“Babies” sees Nail reflect on his upbringing, which was crazy at times. But now he has a new kind of crazy in having his own children. He also thinks about how he met his wife and where they’re at now. It’s nice to see Nail show a more vulnerable, personal side to himself, as it’s songs like this that show his true potential and why I hear from so many mainstream fans that support him. There are a few sub par tracks on this album and one is definitely “Got Me Gone.” It’s your standard, shallow love song that relies too much on vanity descriptors in its chorus. It also features some pretty mediocre production, as the pop influences and drum loops are overbearing. Not to mention the effects applied to Nail in the bridge are annoying. This one should have been left on the cutting room floor.

“Champagne Promise” is about a man realizing the woman he’s met is worth nothing more than a champagne promise. Basically she’s just a one-night stand, as she’s not the kind for long-term relationships. For a top 40 adult contemporary song it isn’t bad, but for a country song it relies too heavily on the drum machine. The production is also too smooth and vanilla for my taste. Nail closes the album with his second solo written song on it, “Old Man’s Symphony.” Bear & Bo Rinehart of Christian rock band Needtobreathe join Nail on the song. Nail wrote the song about his own father and once again he shines when he digs deep into his own personal life. Nail sings about how his father played the piano and how he expressed doubt of ever breaking his shadow. He also expresses the great respect he has for his father and how he knows he’ll never be the lead in the band, but only entertain with his words. It’s a refreshingly honest song and perhaps the best on the album.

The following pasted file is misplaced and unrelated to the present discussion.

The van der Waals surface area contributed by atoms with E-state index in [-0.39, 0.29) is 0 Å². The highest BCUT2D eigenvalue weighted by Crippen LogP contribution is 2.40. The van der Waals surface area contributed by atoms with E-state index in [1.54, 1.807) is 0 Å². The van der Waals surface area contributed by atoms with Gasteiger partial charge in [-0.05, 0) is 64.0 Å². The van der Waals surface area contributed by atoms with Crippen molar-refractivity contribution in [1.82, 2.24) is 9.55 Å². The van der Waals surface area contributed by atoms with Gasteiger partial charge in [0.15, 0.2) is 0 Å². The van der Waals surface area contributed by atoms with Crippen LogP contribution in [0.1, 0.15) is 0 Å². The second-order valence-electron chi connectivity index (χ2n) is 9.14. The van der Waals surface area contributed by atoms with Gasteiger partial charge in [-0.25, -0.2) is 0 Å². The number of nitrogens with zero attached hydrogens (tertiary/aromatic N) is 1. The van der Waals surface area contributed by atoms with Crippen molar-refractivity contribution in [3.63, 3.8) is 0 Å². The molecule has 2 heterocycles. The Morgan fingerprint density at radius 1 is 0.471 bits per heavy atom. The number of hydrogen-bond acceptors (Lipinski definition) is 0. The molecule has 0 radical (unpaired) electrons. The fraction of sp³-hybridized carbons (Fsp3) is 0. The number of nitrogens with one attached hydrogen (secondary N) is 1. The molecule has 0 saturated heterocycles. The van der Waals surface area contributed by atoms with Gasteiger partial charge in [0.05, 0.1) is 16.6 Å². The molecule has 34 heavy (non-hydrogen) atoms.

David Nail delivers his best album yet with Fighter. For most of this album, Nail realizes the potential I’ve seen in him for years. It’s good to finally see it shine through in the music and hopefully this will continue when picking the rest of the singles for this album. While I wouldn’t call this album a traditional country record by any stretch of the imagination, its not pop one either despite it’s adult contemporary leanings at times. It sits somewhere between country and pop, depending on how you draw your lines. The songwriting at it’s worst is banal and unexciting, while it’s best brilliantly draws upon personal experiences to bring raw emotion and passion to the music. While this album won’t set the world on fire, it’s the type of solid music that’s missing too much from the mainstream scene. I will gladly admit David Nail proved me wrong with Fighter.

Grade: 7/10

7 thoughts on “Album Review – David Nail’s ‘Fighter’ is Surprisingly Solid

  1. Cobra July 25, 2016 / 11:32 am

    I’ve always been a fan of Nail’s, ever since “Red Light.” I’ve seen him live three times and he always gives his all to his performances. (I still remember the first time I saw him, it was an outdoor show on a cloudy night, and when he played “Let it Rain”) it just started teaming rain.)

    This was definitely a solid album. I’d give it a light 8/10. I think “The Sound of a Million Dreams” is still my favorite of his albums.

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  2. Kevin Davis July 25, 2016 / 12:54 pm